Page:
This legislation provides for a framework of moving Georgia's E911 systems towards Next Generation 911 Systems (Next-Gen E911). Such Next-Gen E911 would expand E911 features and enable the public to transmit digital information to public safety answering points. Effectively, such systems would allow persons to text, email, and reach E911 through a variety of methods, not just telephonically. The legislation would expand the duties and responsibilities of the Georgia Emergency Communications Authority to adminster the deployment of such Next-Gen E911 technologies, to use the state E911 funding to pay obligations incurred for state-wide E911 projects, help public safety answering points pay for software and hardware upgrades, provide validation for systems, create a cybersecurity center, coordinate utilizing GIS data to ensure E911 communications can be pinpointed to specific locations, and other obligations.
The legislation would reduce the percentage of funds retained by the Georgia Department of Revenue from E911 fees from 1 percent down to 0.5 percent while also increasing the E911 fees from one dollar to two dollars. Of the fees collected 16.5 percent of the fees, from January 1, 2022 to December 31, 2032 would be dedicated to a new Georgia NG911 Fund which will have a purpose of facilitating the new Next-Gen E911 duties and obligations of the Georgia Emergency Communications Authority. Twenty percent of that 16.5 percent of fees could be designated by an act of the General Assembly to the Peace Officers' Annuity and Benefit Fund of Georgia. The state revenue commissioner would be responsible for preparing an accounting of the funds by February 1st of each year.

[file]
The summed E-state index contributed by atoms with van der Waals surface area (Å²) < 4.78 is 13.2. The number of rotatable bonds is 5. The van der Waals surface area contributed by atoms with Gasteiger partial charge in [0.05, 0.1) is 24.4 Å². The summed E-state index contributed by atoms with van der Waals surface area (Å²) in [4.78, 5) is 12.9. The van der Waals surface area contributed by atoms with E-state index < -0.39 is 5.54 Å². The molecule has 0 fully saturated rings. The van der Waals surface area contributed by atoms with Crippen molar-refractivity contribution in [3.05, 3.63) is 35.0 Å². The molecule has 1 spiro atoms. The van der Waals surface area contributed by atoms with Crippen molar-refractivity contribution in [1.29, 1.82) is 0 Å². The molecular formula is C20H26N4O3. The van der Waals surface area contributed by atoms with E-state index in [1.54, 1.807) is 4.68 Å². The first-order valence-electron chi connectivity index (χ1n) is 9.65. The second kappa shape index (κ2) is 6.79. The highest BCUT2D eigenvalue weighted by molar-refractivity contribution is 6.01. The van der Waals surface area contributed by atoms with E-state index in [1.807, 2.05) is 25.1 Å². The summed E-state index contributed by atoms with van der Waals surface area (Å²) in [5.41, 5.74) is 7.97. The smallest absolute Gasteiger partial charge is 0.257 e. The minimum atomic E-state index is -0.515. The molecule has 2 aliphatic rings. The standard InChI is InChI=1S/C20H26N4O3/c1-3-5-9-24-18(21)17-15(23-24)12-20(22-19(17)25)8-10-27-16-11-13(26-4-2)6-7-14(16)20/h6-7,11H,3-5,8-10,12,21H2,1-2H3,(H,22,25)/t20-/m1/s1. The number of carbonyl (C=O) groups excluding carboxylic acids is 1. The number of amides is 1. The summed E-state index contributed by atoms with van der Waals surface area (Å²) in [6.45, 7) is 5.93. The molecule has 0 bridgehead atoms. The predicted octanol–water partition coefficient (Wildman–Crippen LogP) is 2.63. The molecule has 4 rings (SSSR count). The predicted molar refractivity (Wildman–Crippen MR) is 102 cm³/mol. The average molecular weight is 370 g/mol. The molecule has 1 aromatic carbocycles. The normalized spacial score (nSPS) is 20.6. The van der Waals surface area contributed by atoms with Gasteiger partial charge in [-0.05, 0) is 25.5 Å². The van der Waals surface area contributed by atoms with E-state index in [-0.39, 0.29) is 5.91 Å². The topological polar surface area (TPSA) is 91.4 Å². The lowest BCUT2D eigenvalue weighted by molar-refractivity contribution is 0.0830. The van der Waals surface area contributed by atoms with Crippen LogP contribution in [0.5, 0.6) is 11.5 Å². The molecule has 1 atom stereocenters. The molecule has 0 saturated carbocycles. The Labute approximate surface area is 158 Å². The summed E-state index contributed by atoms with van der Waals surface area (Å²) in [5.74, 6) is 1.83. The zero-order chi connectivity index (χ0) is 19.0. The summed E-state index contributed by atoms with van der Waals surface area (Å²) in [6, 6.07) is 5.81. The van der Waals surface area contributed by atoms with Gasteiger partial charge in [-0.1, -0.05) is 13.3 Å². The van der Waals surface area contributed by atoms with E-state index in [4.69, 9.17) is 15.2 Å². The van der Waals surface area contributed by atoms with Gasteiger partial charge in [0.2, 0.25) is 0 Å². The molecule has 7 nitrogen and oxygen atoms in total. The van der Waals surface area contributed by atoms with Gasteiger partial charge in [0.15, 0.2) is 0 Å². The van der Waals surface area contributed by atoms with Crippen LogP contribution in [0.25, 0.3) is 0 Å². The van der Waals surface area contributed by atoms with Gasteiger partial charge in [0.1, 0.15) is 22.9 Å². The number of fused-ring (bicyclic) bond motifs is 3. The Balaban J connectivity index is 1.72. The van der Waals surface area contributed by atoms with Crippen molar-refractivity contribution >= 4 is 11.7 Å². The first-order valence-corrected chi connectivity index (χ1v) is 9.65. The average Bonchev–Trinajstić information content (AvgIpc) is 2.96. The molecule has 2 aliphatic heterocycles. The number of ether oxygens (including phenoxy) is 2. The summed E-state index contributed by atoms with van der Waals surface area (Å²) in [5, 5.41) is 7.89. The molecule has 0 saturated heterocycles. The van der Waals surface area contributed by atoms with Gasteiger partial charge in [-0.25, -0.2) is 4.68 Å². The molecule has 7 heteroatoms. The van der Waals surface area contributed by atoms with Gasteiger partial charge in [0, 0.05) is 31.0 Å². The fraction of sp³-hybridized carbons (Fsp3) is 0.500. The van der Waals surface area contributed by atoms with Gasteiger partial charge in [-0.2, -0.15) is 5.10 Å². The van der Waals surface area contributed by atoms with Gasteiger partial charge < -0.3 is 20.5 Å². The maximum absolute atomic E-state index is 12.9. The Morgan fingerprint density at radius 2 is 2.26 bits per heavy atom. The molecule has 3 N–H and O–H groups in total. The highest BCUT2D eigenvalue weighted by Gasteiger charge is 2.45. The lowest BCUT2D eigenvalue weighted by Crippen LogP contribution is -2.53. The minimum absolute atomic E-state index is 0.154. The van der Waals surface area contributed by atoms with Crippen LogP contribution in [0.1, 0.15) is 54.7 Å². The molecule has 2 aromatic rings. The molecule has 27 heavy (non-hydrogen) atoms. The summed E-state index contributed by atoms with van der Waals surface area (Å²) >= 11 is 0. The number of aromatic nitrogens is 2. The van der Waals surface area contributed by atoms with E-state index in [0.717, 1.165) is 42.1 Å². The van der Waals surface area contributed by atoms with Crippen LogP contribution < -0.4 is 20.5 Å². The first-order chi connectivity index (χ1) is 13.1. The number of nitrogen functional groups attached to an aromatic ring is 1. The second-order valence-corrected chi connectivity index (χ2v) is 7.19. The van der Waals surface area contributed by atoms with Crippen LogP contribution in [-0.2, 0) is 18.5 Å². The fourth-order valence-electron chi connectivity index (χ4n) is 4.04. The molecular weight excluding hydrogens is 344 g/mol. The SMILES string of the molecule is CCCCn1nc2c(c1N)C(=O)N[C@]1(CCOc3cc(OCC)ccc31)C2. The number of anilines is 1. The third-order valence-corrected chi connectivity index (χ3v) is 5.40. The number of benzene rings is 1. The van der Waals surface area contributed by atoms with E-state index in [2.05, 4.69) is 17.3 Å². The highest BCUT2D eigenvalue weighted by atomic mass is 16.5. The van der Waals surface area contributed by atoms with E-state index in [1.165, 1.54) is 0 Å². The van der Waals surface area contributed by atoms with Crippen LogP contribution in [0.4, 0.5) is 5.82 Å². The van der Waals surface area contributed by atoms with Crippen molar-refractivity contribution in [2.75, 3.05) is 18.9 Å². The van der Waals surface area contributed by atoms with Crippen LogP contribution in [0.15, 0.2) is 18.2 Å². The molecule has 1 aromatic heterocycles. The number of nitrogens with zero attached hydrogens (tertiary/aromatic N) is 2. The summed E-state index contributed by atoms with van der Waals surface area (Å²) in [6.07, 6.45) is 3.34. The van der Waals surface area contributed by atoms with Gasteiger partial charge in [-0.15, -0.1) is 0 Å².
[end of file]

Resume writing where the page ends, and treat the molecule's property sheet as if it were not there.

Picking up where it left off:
Additionally, in addition to current uses of funds, of the funds received by public safety answering points such funds would also be able to be utilized for the actual cost of insurance purchased by the local government to insure against the risks and liability in the operation and maintenance of an E911 system on behalf of the local government or on behalf of employees hired by the local government to operate such a system. Such funds could also be used to lease, purchase, or maintain mobile communications vehicles and equipment to function as a backup E911 system center.
Finally, this legislation would mandate that persons becoming directors of a public safety answering point receive certain training within six months of employment. By January 1, 2022 the Georgia Emergency Communications Authority will also be required to have established annual training for communications officers. This legislation would not become law unless it were to receive the requisite two-thirds' majority vote in both the House and Senate and if the amount of funds dedicated to the Act do not equal or exceed one percent of the previous fiscal year's state revenues subject to appropriations.